Debtors can void tax liens by either paying their tax debt in full or reaching a settlement with the tax authority.
What is a Mortgage Lien in Alaska?
Mortgages are secured loans that are used to buy or refinance homes. Thus, a mortgage lien is a financial claim on the bought or improved collateral property. As such, the property can be seized if the homeowner fails to pay back a loan.
What is a Mechanics Lien in Alaska?
A mechanics' lien guarantees payment to individuals or entities employed in Alaska's construction industry. For instance, it ensures that builders, contractors, and construction firms receive compensation or remuneration for their services. It secures their payment in the event of a project's liquidation. As such, owed individuals or companies can file liens against any property being constructed or repaired.
Entities that intend to file a mechanics' lien in Alaska must qualify according to the conditions outlined in Alaska Stat. § 34.35.050. These entities include:
- Companies or individuals that performed labor for the improvement of a property
- Architects and surveyors
- Union Trust and trustees
- Materialmen (that contracted with a subcontractor or higher official)
- Equipment suppliers
The deadline to record a mechanics' lien in Alaska is 120 days. State law requires claimants who constructed or repaired property to file a mechanics' lien within 120 days of the contract's completion or after they have finished offering their services.
An Alaska mechanics' lien must contain every information outlined in Alaska Stat § 34-35-070, including:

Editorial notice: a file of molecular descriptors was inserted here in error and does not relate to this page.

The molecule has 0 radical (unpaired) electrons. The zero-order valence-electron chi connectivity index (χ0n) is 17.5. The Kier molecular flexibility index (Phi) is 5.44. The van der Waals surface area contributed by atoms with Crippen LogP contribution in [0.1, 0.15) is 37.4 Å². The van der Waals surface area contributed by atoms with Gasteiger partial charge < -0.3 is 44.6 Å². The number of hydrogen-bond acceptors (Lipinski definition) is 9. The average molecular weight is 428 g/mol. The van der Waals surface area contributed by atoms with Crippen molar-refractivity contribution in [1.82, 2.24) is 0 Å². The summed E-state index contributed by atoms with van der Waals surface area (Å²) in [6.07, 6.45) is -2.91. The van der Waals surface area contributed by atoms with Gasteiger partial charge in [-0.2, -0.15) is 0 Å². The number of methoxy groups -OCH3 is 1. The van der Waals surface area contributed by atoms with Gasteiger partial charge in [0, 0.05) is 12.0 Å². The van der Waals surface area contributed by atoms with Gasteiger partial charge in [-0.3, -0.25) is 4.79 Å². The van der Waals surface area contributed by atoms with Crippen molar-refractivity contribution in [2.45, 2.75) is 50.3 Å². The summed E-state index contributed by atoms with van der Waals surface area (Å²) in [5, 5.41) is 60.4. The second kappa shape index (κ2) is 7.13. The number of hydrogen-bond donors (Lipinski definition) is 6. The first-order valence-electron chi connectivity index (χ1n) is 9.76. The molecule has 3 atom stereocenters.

- Owner's name and address
- Claimant's name and address
- Hiring party's name & address
- The legal description of the real property (this information must be sufficient enough for identification).
- General description of the services rendered, including the labor, materials provided, construction or repair
- The original contract price of the labor, materials, services, or equipment
- Amount due to the claimant
- The date that the construction/ repair was complete.
Failure to include all the necessary information may invalidate the claim. Also, to assert the validity of a lien claim in Alaska, the claimant must take an oath.
The law mandates that the filed mechanics lien must be enforced within six months of filing. If for any reason, a claimant requires an extension, state law permits an extension of 6 months. This is only achievable on the condition that the claimant files an "extension notice" in the same recording office as the original lien within the initial 6-month period.
What is a UCC Lien?
The UCC (Uniform Commercial Code) governs commercial transactions in every state, including Alaska. When an entity loans money to another, the lender submits a UCC filing or lien to the Secretary of State in Alaska. This filing serves as an official notice to the general public that the lender claims an interest in borrowers' property as collateral for a debt. The UCC lien puts a claim on the collateral property until the debt is repaid or the obligation fulfilled.
The UCC (Uniform Commercial Code) lien is a specific lien. Thus, a lender can file a UCC lien against a particular piece of equipment or property. If the loan is satisfied, the borrower can ask the lender to notify the Secretary of State and file to terminate the lien.
In Alaska, the state recorder's office maintains the UCC Central File System, containing public records of security interests on personal property. Because liens are a matter of public record, they are accessible by contacting the recorder's office:
Uniform Commercial Code (UCC) Central File
550 West 7th Avenue, Suite 108A
Anchorage, Alaska 99501-3564
TelePhone: (907) 269-8873
Fax: (907) 269-8945
What is a Judgment Lien?
A judgment lien in Alaska is a court ruling that allows a creditor to rightfully take possession of a borrower's real or personal property upon a failure to fulfill a contractual obligation. With this claim, the creditor may be able to access the debtor's business, personal property, or real estate.